Perhaps because I am a colossal nerd? Perhaps this condition is necessary, but not sufficient. ;-)
|Kittens < Feynman ≤ Babies|
|Most chess players don't end up on US currency, but it couldn't hurt.|
Another non-reason for me to suggest the game to you: Increase the chance that humankind produces a chess mind to rival the machines and stave off the Terminator revolution. This would make about as much sense as encouraging people to get into weightlifting so that mankind can compete with cranes.
So what reasons do I have for recommending the game? How am I convinced of its broad appeal? Why would I assume that more chess players in the world would be good for the world, and not just good for the chess world? (The chess world can fend for itself, that's not my concern either.) Enough suspense, here are my reasons.
Chess exercises the brains of its human players by letting well-matched opponents present puzzles to one another. It illustrates a certain way of solving problems in that while there are lots of tips to help you evaluate moves, there is a ground truth of what can actually help you find checkmate. You see both how generalizations are helpful and also how they can be undone by specific circumstances.
The mental pressure presented by a tense position helps illustrate reacting emotionally versus solving the problem the board has actually presented. Is this a "ghost threat?" Is it better to block or better to counterpunch? Have I considered the in-between move? There is a difference between the instinct you feel when you are attacked and your actual option of moves. The Jack Sparrow line about "what a man can do" vs. what he can't applies heavily.
You cannot become good at chess without expecting your opponent to play good moves. You can't get good at chess without learning to see your opponent's threats, plans, and options. You aren't the only force in the world. Other people have plans, too, and these plans interact.
You learn to take advantage of the opportunities presented, rather than clinging to secondary concerns. "I really hoped he would let me win in four moves." "I need my queen." "He's not playing the opening right." "Endgames are boring." "Material determines everything." Fiddlesticks. A win is a win, and chess is a field wherein to grapple with the difference between a heuristic and a prejudice. A field which, after all, is still just a game.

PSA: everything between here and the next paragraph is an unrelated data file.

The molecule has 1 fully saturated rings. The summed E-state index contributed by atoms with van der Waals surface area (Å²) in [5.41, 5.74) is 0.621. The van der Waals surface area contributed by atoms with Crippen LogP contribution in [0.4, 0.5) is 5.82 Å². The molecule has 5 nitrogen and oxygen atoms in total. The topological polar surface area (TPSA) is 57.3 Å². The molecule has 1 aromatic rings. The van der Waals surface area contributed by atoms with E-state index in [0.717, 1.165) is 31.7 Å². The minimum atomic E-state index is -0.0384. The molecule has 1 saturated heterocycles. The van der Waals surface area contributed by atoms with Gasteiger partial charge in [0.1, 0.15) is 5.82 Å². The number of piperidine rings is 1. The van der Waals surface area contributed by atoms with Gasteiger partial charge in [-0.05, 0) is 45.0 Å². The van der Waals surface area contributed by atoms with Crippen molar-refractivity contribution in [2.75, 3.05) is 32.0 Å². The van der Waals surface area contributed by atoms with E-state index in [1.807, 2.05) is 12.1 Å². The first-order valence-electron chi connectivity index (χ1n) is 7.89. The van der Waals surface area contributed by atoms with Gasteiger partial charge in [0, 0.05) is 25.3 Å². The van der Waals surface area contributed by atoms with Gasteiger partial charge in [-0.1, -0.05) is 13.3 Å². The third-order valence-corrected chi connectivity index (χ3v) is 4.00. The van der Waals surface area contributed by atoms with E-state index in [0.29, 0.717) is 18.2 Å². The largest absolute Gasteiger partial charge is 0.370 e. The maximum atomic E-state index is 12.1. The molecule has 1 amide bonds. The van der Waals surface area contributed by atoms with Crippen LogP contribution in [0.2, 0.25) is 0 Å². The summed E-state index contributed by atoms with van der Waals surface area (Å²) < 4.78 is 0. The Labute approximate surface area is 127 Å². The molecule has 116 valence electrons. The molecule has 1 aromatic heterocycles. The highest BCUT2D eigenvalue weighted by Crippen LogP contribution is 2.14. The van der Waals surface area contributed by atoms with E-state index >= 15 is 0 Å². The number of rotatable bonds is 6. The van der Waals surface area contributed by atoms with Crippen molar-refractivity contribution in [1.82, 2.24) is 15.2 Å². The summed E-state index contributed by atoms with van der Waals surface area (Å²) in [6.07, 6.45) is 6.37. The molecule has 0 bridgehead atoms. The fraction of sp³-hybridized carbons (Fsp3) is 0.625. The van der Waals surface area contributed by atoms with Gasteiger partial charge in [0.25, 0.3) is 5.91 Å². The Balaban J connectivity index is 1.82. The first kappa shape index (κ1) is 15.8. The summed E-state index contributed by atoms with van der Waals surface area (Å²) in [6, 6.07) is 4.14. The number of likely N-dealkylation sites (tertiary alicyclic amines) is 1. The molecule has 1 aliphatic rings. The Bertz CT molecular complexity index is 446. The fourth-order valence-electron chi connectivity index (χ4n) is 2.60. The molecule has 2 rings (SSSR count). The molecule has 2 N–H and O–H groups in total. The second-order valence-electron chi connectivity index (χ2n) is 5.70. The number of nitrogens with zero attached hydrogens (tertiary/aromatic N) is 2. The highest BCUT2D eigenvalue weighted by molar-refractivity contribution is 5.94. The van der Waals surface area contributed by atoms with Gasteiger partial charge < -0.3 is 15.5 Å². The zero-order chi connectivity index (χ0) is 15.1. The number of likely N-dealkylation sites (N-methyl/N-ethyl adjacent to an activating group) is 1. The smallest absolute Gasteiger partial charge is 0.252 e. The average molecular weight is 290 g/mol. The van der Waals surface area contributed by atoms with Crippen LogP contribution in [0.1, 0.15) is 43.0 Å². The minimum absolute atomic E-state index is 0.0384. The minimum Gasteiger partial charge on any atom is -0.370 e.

Playing a lot of chess lets you experiment with ideas--provided your goal is to become a better player over time, and not never to risk a lost game by challenging your own understanding. A game between players of an intermediate range and up is almost a wager of ideas: "I'll bet it's worth giving you this pawn because of the key squares or the attack that I get in return. Do you accept?"
Such wagers are possible in spite of neither player controlling hidden information and in spite of overt chance such as dice rolls or cards because of another lesson the game teaches: The human mind is amazing, but also finite, with very real limitations. There is a duality to the game, where your challenge is both to find the best move, but also to recognize that both you and your opponent tire. You both have limited short-term memory. You each have certain patterns of play which you individually prefer. So in addition to finding the "best" move--perhaps you can't decide. Perhaps you see a choice between two, or even three variations which don't have a clear advantage to one side or the other, so what do you do then? You can play to confound your opponent's preferences: open the center in a game that started as a French Defense, close up a position that started as an Italian Game. Or, over the board, if there is a position where you can give the opponent more calculating to deal with than you have to do, let him burn the calories. He might be more exhausted or more invested in the game's outcome, and accepting that lots of calculation might still not yield a clear winner can let you save for a moment in the game that does matter. Of course, whether the present position actually is such a critical moment or not is another sort of wager between players.